Pot banking bill’s prospects fade amid broader legalization push

In a dramatic reversal, top Senate Democrats are abandoning targeted legislation to help banks and credit unions serve cannabis businesses as lawmakers launch a broader effort to legalize marijuana.

The conventional wisdom was that Democrats’ 2020 electoral victories could overcome GOP objections to a pot banking bill, clearing its path to enactment. But now in control of both chambers of Congress, Democrats have unveiled a more sweeping proposal to decriminalize marijuana use, which they say should be the vehicle.

Some lawmakers have gone so far as to oppose the pot banking bill, saying it would be a mistake to support legislation that only benefits businesses without ending a drug enforcement regime that has hurt people of color.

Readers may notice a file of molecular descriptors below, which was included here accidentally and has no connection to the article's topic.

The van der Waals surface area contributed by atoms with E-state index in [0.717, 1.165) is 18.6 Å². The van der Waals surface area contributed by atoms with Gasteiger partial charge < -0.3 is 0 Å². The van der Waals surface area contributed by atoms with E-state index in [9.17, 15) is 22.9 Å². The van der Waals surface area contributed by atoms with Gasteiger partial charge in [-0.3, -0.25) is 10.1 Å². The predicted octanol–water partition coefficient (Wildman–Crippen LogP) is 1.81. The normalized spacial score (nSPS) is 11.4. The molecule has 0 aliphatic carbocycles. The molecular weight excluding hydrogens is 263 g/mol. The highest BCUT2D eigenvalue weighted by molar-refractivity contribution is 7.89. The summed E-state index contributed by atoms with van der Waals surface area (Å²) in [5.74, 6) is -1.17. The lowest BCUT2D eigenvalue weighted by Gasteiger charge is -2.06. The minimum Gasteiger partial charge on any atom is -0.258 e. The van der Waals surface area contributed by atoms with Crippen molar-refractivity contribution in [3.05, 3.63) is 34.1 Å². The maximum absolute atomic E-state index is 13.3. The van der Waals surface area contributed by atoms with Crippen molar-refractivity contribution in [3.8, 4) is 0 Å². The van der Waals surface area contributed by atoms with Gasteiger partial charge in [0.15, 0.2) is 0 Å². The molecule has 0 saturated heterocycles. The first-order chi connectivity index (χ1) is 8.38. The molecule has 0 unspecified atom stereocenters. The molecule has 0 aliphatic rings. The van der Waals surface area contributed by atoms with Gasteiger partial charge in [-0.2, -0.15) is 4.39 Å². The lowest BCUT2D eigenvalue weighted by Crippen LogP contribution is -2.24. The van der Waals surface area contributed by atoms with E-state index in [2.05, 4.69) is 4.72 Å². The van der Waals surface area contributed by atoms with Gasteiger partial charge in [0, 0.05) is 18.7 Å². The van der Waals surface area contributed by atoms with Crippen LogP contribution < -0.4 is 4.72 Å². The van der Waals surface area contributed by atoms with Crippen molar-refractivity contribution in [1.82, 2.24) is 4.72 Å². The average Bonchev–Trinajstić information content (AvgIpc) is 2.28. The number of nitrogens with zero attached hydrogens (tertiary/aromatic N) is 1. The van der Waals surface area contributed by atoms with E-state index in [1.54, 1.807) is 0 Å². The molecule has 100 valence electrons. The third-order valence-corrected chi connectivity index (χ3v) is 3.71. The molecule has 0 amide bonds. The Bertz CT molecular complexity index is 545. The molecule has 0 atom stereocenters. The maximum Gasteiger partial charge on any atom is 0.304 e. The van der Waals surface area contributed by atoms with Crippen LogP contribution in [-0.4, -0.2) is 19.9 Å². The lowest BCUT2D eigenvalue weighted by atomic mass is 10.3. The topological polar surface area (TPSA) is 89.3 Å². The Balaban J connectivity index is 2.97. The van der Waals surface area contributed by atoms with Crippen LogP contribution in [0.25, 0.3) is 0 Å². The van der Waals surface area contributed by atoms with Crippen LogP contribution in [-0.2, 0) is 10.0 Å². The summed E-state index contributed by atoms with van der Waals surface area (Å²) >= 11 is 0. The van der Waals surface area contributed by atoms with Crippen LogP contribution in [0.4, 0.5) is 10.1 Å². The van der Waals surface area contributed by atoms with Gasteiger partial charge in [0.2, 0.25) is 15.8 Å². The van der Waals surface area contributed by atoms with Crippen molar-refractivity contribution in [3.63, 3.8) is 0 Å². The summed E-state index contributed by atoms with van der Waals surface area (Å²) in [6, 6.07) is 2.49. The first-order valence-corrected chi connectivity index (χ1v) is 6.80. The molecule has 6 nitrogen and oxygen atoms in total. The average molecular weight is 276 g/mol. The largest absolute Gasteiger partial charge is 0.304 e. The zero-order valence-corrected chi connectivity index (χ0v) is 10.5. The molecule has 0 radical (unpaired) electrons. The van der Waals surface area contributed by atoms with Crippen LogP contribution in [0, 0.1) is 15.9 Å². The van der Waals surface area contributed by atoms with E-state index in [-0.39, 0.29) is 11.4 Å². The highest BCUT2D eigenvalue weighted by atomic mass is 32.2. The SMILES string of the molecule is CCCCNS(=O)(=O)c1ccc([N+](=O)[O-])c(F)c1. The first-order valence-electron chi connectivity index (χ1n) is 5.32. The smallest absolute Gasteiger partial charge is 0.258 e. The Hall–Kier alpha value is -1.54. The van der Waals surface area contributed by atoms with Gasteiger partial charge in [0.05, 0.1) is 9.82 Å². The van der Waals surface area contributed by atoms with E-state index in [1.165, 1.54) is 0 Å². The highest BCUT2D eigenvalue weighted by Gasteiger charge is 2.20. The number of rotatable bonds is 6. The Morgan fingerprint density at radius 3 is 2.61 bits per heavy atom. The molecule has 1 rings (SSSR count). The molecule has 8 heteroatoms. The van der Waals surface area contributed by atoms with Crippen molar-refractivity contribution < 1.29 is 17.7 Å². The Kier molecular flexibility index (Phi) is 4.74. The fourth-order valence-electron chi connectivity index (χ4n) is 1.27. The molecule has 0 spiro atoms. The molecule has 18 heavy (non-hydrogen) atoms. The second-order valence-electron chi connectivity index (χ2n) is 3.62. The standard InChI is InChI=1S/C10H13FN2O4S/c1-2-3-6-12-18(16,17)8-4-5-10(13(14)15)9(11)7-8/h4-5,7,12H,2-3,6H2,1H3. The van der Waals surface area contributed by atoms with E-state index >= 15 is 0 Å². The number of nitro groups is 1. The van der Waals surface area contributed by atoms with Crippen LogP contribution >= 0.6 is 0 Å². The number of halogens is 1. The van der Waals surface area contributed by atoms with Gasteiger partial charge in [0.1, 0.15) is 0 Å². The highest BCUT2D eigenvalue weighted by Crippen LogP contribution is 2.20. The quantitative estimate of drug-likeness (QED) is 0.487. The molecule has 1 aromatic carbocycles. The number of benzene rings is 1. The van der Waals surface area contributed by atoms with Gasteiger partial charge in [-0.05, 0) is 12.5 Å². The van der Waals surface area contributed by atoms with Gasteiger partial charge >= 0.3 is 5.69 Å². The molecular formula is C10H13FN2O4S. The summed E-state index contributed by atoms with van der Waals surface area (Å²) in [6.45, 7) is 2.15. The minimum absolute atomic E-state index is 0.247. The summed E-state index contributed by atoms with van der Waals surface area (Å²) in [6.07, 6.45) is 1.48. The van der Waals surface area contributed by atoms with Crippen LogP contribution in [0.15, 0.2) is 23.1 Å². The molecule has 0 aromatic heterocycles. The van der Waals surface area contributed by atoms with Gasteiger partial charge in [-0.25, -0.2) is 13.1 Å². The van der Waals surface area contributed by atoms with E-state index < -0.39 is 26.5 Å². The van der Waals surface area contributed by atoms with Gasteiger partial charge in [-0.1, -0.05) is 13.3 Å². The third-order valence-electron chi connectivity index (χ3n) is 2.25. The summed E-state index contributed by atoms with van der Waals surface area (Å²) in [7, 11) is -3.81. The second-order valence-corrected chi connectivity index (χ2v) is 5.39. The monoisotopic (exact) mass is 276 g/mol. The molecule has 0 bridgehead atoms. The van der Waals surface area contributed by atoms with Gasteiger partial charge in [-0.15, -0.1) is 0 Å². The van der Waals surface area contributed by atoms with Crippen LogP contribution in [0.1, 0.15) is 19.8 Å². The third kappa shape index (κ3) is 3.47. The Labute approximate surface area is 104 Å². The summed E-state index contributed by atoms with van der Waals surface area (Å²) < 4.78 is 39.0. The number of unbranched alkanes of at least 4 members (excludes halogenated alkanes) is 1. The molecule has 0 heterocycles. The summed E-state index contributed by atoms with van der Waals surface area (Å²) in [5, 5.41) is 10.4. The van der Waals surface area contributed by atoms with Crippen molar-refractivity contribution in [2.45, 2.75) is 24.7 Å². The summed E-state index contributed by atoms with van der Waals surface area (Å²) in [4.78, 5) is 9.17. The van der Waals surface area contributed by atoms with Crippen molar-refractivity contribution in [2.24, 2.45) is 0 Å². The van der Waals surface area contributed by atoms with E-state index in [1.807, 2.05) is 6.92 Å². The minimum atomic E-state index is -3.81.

“I will lay myself down to do everything I can to stop an easy banking bill that’s going to allow all these corporations to make a lot more money off of this as opposed to focusing on restorative justice efforts,” Sen. Cory Booker, D-N.J., said at a press conference this week.

Booker, Senate Majority Leader Chuck Schumer, D-N.Y., and Sen. Ron Wyden, D-Ore., unveiled a draft proposal of the Cannabis Administration and Opportunity Act. It would remove cannabis from the federal list of controlled substances, decriminalize marijuana and ensure that state-compliant pot businesses would have access to financial services.

 

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